By Aayush Tandon, Policy Analyst, OECD Environment Directorate
Since the passage of the Paris Agreement and the adoption of the SDGs, clean energy has fast become a priority item on the global agenda. The push for a green recovery following the COVID-19 pandemic has reinforced this trend. As we enter the ‘decade for delivery’, transitioning to a low-carbon energy system will be critical to achieve climate and development objectives globally. Viet Nam is no exception.
Since rolling out the Doi Moi reforms, Viet Nam has made remarkable progress in the electricity sector. Over the past 3 decades, the country has steadily modernised its electricity infrastructure, with virtually non-existent commercial losses and technical system losses of only 7.5%. However, to sustain current levels of economic growth, Viet Nam will have to nearly double its installed capacity in the next decade—a significant challenge.
The OECD’s Multi-Dimensional Country Review of Viet Nam provides a transdisciplinary analysis of the principal drivers of Vietnamese socio-economic well-being. Among other things, this report explores the various aspects of the energy transition with a view to identify near-term priorities. Drawing on research and in-depth interviews with Vietnamese and international experts, the Review outlines two medium-term priorities to accelerate the transition in Viet Nam: (i) synchronised development of generation and transmission infrastructure; and (ii) lowering the cost of capital for renewables and energy efficiency projects.
A key bottleneck to scaling-up renewables in Viet Nam is the insufficiency of transmission infrastructure. The national grid needs to be both reinforced and expanded to integrate higher shares of variable renewable energy. However, lack of coordinated licensing for new capacity complicates grid planning. This was recently seen in the sudden addition of over 4 GW of solar capacity in June 2019, as developers scrambled to take advantage of an attractive feed-in-tariff before its expiry. To address this challenge, the forthcoming Power Development Plan PDP VIII aims to divide the country into zones and assign zonal capacity quotas. This approach is expected to provide greater clarity and direction for developing transmission infrastructure, although it will be important to address issues such as the allocation of provincial quotas, coordination between provinces within a zone, safeguards to avoid over licensing, and distributional effects.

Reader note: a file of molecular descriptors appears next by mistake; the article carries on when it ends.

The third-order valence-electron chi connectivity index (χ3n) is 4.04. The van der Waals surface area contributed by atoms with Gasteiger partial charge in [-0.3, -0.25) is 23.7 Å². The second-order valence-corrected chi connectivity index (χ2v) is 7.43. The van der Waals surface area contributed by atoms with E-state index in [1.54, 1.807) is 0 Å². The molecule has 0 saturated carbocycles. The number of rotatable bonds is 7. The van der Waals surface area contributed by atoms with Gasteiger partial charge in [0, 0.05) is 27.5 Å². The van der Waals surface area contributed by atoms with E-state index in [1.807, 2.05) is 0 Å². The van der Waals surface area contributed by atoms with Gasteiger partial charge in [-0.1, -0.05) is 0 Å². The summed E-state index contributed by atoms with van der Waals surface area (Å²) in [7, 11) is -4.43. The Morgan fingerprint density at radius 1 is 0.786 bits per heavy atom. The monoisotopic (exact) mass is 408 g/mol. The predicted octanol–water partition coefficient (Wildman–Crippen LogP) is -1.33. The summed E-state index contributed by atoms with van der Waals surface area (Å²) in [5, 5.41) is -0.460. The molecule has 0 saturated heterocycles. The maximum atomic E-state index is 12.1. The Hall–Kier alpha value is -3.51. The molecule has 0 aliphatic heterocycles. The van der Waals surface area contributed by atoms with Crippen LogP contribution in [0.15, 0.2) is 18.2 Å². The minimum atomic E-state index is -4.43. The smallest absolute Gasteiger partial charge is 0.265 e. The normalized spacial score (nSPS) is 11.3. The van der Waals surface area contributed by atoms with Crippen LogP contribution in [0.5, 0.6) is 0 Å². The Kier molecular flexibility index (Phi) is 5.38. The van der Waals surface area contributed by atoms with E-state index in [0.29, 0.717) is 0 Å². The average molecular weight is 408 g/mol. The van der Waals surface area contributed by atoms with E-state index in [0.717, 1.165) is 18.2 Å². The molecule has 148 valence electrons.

Another closely linked priority to accelerate renewable deployment is lowering the cost of capital. Viet Nam’s USD 11 billion green credit market is the largest source of finance for domestic clean energy projects. However, loans extended by local banks often carry a high interest rate. The high costs of debt finance can be attributed to a variety of factors including: perceived technology risk; liquidity risk due to absence of secondary market structures; and high prescribed risk weighting for project finance by the Vietnamese central bank, leading to high capital adequacy requirements.
Many investors recognise the opportunity offered by the Vietnamese market. However, a variety of barriers impedes the flow of capital. These include for instance: curtailment of power production at some solar plants; the bankability of the government prescribed power purchase agreement; the absence of government guarantees; and an uncertain policy environment. Diversifying sources of finance for clean energy projects will be crucial to expedite the energy transition. Given the constraints of Viet Nam’s public debt ceiling and a tightening fiscal space, it is critical for the government to mobilise domestic and foreign private capital to meet the investment needs of the economy.
Through its new multi-year Clean Energy Finance and Investment Mobilisation (CEFIM) Programme, the OECD is working with the government of Viet Nam to strengthen clean energy policies to help mobilise domestic and international private capital. A variety of instruments and techniques can be employed by governments to de-risk projects and facilitate private investment. The CEFIM programme is taking a multi-stakeholder approach to develop innovative and effective solutions to increase the private sector’s participation in Viet Nam’s low-carbon energy transition.
 Curtailment refers to artificially reducing power production, at a plant, to account for reduced demand from the offtaker. Curtailment can happen due to reduced demand, gird inefficiencies etc.